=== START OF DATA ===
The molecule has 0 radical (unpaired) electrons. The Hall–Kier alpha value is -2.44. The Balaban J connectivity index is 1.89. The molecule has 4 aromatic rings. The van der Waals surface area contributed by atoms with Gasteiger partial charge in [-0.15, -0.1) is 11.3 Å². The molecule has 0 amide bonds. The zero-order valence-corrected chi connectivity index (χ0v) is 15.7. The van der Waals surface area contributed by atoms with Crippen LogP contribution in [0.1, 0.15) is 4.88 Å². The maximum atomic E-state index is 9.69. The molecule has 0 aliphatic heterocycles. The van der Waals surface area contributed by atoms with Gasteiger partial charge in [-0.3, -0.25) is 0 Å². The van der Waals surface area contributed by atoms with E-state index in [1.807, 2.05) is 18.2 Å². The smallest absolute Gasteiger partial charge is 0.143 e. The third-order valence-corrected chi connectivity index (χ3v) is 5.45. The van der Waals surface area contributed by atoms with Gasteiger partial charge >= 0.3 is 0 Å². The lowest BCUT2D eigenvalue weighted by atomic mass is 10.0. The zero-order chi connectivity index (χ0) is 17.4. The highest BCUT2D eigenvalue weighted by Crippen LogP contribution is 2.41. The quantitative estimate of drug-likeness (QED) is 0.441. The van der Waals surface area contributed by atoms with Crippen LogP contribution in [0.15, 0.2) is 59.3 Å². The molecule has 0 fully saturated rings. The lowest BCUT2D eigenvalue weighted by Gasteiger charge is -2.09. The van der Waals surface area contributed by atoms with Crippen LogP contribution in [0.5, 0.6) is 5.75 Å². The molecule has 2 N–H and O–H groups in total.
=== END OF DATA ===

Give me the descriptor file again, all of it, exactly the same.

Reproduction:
The molecule has 0 radical (unpaired) electrons. The Hall–Kier alpha value is -2.44. The Balaban J connectivity index is 1.89. The molecule has 4 aromatic rings. The van der Waals surface area contributed by atoms with Gasteiger partial charge in [-0.15, -0.1) is 11.3 Å². The molecule has 0 amide bonds. The zero-order valence-corrected chi connectivity index (χ0v) is 15.7. The van der Waals surface area contributed by atoms with Crippen LogP contribution in [0.1, 0.15) is 4.88 Å². The maximum atomic E-state index is 9.69. The molecule has 0 aliphatic heterocycles. The van der Waals surface area contributed by atoms with Gasteiger partial charge in [-0.3, -0.25) is 0 Å². The van der Waals surface area contributed by atoms with E-state index in [1.807, 2.05) is 18.2 Å². The smallest absolute Gasteiger partial charge is 0.143 e. The third-order valence-corrected chi connectivity index (χ3v) is 5.45. The van der Waals surface area contributed by atoms with Gasteiger partial charge >= 0.3 is 0 Å². The lowest BCUT2D eigenvalue weighted by atomic mass is 10.0. The zero-order chi connectivity index (χ0) is 17.4. The highest BCUT2D eigenvalue weighted by Crippen LogP contribution is 2.41. The quantitative estimate of drug-likeness (QED) is 0.441. The van der Waals surface area contributed by atoms with Crippen LogP contribution in [0.15, 0.2) is 59.3 Å². The molecule has 0 fully saturated rings. The lowest BCUT2D eigenvalue weighted by Gasteiger charge is -2.09. The van der Waals surface area contributed by atoms with Crippen LogP contribution in [0.5, 0.6) is 5.75 Å². The molecule has 2 N–H and O–H groups in total.